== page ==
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Bishop Marcia Dinkins | Warren, Ohio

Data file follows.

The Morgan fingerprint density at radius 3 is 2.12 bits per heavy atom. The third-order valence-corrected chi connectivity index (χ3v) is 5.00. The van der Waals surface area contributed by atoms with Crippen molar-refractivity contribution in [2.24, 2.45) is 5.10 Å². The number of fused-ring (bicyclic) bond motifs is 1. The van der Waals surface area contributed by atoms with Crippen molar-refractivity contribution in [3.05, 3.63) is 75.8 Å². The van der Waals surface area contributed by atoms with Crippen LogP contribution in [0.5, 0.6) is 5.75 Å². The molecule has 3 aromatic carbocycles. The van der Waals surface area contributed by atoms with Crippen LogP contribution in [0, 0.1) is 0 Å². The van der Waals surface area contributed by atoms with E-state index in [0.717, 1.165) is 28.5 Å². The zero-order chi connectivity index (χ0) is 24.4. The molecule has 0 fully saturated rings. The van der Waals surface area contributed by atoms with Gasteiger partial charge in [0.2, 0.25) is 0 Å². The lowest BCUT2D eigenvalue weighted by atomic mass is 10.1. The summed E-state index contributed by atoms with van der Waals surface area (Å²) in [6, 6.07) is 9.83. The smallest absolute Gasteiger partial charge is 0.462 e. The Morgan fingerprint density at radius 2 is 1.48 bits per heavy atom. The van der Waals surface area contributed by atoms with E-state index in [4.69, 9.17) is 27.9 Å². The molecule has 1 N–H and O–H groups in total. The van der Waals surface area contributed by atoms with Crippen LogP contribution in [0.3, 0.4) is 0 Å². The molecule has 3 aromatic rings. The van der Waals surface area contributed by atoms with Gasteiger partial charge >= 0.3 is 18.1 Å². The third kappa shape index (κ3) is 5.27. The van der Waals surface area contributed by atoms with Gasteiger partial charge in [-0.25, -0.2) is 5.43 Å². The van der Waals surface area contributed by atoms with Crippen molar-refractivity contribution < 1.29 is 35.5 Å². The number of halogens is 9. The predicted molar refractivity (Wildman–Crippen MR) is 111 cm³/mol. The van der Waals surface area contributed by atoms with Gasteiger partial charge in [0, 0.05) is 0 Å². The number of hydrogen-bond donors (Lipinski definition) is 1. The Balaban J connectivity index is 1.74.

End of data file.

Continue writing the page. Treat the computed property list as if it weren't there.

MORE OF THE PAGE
While I may not currently live in Appalachia, my Appalachian identity and roots also run deep. Having grandparents and great grandparents from Appalachia and spending time with them brought about the tiredness and fatigue that we still experience today. We were finding ourselves living on a land with valuable natural resources and the reminder that the Black body was also a resource for the economic gain and greed for the institution of capitalism and white supremacy. We mustn’t forget that being a black woman in Appalachia was met with desire and despair. The despair of knowing the quality of life wanted for our family was always at risk, and the desire for a quality of life, clean water, clean air, and economic mobility. Unfortunately, the desire and despair haven’t changed much as those same disparities are still in grave existence today. Poor air quality, lead in the water and pipes, and environmental hazards kill us softly reduce our mortality while increasing infant and maternal mortality.  I know this all too well; living in a home that had extreme hazards caused three children to be prematurely born and created a well of mental and financial anguish for my family and me. This birth of my children and why they were born prematurely is a constant reminder that illuminates the health indicators and daily health risks black mothers and women are faced with daily. Poor air quality exacerbated the health conditions of my children, who had to be placed on oxygen machines…